Time running out for survivors
By The Associated Press
Published: Friday, April 26, 2013, 8:48 p.m.
SAVAR, Bangladesh — With time running out to save workers still trapped in a collapsed garment factory building, rescuers dug through mangled metal and concrete Friday and found more survivors — but also more corpses that pushed the death toll past 300.
Wailing, angry relatives fought with police who held them back from the wrecked, eight-story Rana Plaza building, as search-and-rescue operations went on more than two days after the structure crumbled.
Amid the cries for help and the smell of decaying bodies, the rescue of 18-year-old Mussamat Anna came at a high cost: Emergency crews cut off the garment worker's mangled right hand to pull her free from the debris Thursday night.
“First a machine fell over my hand, and I was crushed under the debris. ... Then the roof collapsed over me,” she told an Associated Press cameraman from a hospital bed Friday.
More than 40 survivors were found late Friday evening on some floors of the Rana Plaza, said fire service inspector Shafiqul Islam, who searched the building. Through holes in the structure, he gave them water and juice packs to combat dehydration in the stifling heat and humidity.
“They are alive, they are trapped, but most of them are safe. We need to cut through debris and walls to bring them out,” Islam said.
By Friday night, more than 80 had been rescued, according to officials at a command center.
But more dead were also discovered.
The search will continue into Saturday, officials said, with crews cautiously using hammers, shovels and their bare hands.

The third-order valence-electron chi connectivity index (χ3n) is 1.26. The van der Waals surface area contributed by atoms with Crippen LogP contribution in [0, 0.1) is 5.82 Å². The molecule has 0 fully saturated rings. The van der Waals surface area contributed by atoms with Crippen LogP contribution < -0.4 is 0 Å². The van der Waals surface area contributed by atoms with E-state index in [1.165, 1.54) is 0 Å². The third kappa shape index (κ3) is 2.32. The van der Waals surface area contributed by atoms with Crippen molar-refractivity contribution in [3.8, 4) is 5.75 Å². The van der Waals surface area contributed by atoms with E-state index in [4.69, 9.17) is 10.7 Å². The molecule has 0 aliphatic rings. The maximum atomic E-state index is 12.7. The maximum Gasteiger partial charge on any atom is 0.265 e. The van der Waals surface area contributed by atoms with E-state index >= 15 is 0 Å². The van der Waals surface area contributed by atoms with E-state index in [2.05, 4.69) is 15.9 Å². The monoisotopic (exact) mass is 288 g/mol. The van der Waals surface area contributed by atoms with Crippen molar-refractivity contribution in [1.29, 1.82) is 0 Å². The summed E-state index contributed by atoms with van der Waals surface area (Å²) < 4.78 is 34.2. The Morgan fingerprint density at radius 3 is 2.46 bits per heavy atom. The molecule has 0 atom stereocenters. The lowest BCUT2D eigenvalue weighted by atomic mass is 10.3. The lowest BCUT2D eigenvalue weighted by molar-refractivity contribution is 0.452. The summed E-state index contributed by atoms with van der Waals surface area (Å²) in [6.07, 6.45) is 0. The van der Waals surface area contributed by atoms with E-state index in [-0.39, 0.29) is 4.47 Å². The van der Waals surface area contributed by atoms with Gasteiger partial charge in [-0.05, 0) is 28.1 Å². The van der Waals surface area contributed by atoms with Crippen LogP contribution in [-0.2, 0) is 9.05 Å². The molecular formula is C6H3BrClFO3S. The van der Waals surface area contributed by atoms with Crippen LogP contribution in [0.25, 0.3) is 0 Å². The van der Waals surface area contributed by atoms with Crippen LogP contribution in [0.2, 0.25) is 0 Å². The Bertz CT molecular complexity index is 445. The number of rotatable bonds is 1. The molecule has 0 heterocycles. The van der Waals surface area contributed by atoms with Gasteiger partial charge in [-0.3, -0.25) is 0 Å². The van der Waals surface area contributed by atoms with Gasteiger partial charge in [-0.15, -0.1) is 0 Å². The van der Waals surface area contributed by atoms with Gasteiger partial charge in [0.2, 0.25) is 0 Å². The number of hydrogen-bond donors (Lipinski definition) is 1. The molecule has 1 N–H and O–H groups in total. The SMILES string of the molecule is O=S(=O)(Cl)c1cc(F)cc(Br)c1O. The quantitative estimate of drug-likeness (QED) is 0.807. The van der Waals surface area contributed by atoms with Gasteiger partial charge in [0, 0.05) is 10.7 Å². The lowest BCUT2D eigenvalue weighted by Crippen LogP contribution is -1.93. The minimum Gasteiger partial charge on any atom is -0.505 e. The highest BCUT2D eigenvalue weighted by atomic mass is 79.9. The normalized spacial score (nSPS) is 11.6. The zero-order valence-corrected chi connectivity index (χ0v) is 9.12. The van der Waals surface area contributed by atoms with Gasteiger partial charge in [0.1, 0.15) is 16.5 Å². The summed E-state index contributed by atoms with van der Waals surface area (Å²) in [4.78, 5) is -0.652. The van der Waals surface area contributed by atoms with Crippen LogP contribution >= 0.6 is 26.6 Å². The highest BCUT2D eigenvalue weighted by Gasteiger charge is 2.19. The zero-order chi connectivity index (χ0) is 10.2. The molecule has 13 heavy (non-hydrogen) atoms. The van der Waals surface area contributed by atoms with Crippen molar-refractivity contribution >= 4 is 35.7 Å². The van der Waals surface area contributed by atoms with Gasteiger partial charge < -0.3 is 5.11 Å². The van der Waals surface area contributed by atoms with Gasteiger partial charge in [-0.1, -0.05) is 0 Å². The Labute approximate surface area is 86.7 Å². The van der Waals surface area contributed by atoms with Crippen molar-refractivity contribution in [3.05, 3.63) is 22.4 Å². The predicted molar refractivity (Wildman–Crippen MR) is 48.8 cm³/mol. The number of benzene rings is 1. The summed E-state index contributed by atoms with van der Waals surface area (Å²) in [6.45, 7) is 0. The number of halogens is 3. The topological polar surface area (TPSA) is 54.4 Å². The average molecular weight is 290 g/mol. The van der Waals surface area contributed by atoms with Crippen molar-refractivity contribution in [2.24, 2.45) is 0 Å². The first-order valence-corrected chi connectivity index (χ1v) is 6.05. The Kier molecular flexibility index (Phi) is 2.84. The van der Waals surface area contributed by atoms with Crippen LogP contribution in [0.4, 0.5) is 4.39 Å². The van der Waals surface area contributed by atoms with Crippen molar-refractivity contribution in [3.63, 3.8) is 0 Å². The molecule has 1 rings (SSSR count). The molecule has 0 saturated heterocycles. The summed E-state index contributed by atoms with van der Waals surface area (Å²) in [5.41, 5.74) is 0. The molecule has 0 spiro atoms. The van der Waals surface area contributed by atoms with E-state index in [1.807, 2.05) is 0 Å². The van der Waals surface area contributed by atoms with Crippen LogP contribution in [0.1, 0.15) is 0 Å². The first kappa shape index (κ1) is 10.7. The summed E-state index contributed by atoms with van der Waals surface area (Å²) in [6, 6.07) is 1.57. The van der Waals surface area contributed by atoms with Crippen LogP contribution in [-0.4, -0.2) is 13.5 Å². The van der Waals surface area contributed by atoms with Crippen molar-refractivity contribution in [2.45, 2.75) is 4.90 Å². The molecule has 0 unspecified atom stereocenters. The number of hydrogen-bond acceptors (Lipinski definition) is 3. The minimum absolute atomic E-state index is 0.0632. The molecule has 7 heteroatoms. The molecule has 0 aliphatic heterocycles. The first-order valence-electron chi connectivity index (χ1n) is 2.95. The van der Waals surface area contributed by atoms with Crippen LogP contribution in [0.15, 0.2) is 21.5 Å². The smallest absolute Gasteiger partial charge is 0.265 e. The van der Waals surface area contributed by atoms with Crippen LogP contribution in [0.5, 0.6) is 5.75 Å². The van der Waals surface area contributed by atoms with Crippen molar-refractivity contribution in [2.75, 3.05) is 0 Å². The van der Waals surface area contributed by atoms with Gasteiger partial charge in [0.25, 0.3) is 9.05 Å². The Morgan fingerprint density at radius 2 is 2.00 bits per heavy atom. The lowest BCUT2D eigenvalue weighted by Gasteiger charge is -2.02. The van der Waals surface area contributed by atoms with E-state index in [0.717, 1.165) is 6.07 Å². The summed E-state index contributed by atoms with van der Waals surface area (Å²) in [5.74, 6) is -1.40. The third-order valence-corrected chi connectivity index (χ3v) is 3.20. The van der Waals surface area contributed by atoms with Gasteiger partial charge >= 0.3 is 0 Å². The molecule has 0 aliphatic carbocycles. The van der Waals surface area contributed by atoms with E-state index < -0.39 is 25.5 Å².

Show commenting policy
TribLive commenting policy
You are solely responsible for your comments and by using TribLive.com you agree to our Terms of Service.
We moderate comments. Our goal is to provide substantive commentary for a general readership. By screening submissions, we provide a space where readers can share intelligent and informed commentary that enhances the quality of our news and information.
While most comments will be posted if they are on-topic and not abusive, moderating decisions are subjective. We will make them as carefully and consistently as we can. Because of the volume of reader comments, we cannot review individual moderation decisions with readers.
We value thoughtful comments representing a range of views that make their point quickly and politely. We make an effort to protect discussions from repeated comments either by the same reader or different readers.
We follow the same standards for taste as the daily newspaper. A few things we won't tolerate: personal attacks, obscenity, vulgarity, profanity (including expletives and letters followed by dashes), commercial promotion, impersonations, incoherence, proselytizing and SHOUTING. Don't include URLs to Web sites.
We do not edit comments. They are either approved or deleted. We reserve the right to edit a comment that is quoted or excerpted in an article. In this case, we may fix spelling and punctuation.
We welcome strong opinions and criticism of our work, but we don't want comments to become bogged down with discussions of our policies and we will moderate accordingly.
We appreciate it when readers and people quoted in articles or blog posts point out errors of fact or emphasis and will investigate all assertions. But these suggestions should be sent via e-mail. To avoid distracting other readers, we won't publish comments that suggest a correction. Instead, corrections will be made in a blog post or in an article.
- Putin dissolves, replaces Soviet-era news agency
- Mandela closes American divide, as Obama, Bush, Hillary share flight to Johannesburg
- Assad forces regain control of key town
- South Korea ups air defense ante
- Hezbollah commander shot down
- ‘Dangerous’ radioactive material found in Mexico
- Egyptian satirist says show’s suspension wasn’t ‘nice’
- Suspected attack leader still ‘free’
- India’s governing party trounced in state elections
- North Korea purges Kim Jong Un’s powerful uncle